Met performances these last couple of seasons as mentioned in the New Yorker article have attendance records of less than
              65 or 75 percent of capacity. But many of the opera loving people I know who live in the suburbs come in less frequently to the Met as they can go to a local film theater and watch some of the opera performances there without transportation problems,
              very late nights coming home, etc. Most of the Central European Opera houses start performances at a time in which the performance will end around 10:00 pm or so.
              More convenient for getting home at a reasonable hour or gathering together someplace after the performance. I think these 7:30 (rather than 8:00 pm) starts at the Met have its attraction for suburbanites. I am sure that the Met has
              done lots of marketing surveys to determine
              how best to up the attendance percentages.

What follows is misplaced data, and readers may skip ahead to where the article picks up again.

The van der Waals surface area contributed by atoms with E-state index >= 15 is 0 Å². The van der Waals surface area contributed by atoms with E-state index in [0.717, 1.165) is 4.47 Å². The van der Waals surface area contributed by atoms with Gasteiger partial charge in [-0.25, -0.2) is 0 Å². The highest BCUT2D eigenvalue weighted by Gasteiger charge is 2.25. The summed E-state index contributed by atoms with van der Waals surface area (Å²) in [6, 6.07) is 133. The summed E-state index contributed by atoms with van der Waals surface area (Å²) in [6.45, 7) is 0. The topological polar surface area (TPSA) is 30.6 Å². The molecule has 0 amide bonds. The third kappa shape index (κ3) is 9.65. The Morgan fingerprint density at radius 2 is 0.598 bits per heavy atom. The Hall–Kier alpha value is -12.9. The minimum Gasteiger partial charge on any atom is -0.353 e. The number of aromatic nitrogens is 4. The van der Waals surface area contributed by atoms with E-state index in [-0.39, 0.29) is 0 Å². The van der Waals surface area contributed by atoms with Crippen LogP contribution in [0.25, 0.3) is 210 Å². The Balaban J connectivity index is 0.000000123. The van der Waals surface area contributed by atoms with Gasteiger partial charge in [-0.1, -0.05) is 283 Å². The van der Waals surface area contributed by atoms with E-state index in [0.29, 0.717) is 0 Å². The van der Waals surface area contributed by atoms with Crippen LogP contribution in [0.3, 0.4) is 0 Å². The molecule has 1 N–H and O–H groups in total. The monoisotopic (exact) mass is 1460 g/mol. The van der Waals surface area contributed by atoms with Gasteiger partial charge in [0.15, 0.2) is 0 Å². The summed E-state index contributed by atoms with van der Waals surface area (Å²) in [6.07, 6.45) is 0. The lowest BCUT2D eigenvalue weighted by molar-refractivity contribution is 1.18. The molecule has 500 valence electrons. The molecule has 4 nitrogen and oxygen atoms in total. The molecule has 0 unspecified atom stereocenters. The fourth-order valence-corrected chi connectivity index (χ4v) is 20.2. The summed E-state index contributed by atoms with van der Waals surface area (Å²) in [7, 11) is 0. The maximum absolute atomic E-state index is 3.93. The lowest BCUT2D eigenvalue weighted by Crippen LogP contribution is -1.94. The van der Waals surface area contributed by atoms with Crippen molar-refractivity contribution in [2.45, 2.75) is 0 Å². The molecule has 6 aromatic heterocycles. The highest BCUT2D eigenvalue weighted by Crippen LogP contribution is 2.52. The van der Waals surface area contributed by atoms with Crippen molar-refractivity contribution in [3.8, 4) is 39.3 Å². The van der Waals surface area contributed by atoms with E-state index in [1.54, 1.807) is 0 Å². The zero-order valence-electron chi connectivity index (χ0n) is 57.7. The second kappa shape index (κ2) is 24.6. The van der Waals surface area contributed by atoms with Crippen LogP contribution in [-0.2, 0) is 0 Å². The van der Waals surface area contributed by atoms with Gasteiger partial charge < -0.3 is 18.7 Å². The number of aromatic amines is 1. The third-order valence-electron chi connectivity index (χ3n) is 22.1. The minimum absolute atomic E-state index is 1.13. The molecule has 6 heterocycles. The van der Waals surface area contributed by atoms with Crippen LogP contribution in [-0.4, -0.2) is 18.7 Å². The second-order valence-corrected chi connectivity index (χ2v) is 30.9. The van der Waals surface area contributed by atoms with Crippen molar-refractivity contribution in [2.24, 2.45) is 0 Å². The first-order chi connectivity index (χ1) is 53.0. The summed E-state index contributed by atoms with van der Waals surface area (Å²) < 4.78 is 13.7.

All the donor money in the world is not
              going to drag patrons into the opera house unless the patrons want to see the operas performed and the singers they want to hear.


            • turings

              Thanks for clarifying this, Bill – interesting. I suppose the start times thing is a trade off between being able to make it after work and being able to get home at a reasonable hour. Though actually, most people I know who are in jobs very rarely make it to performances mid-week anyway.

            • Bill writes:

              “Many of the opera loving people I know who live in the suburbs come in less frequently to the Met as they can go to a local film theater and watch some of the opera performances there without transportation problems, very late nights coming home, etc.”

              This raises the question, which I think has never been decisively answered, about whether the HDs are cannibalizing the live audience. The claim is counterintuitive to me, since HDs have actually driven me to come to the house, but then again I don’t live near New York City. Could the Met come to an agreement with movie theaters within a 100-mile radius of New York, similar to the “blackout” system that the NFL uses with TV broadcasts of its games. I have no idea if that would be workable…

            • armerjacquino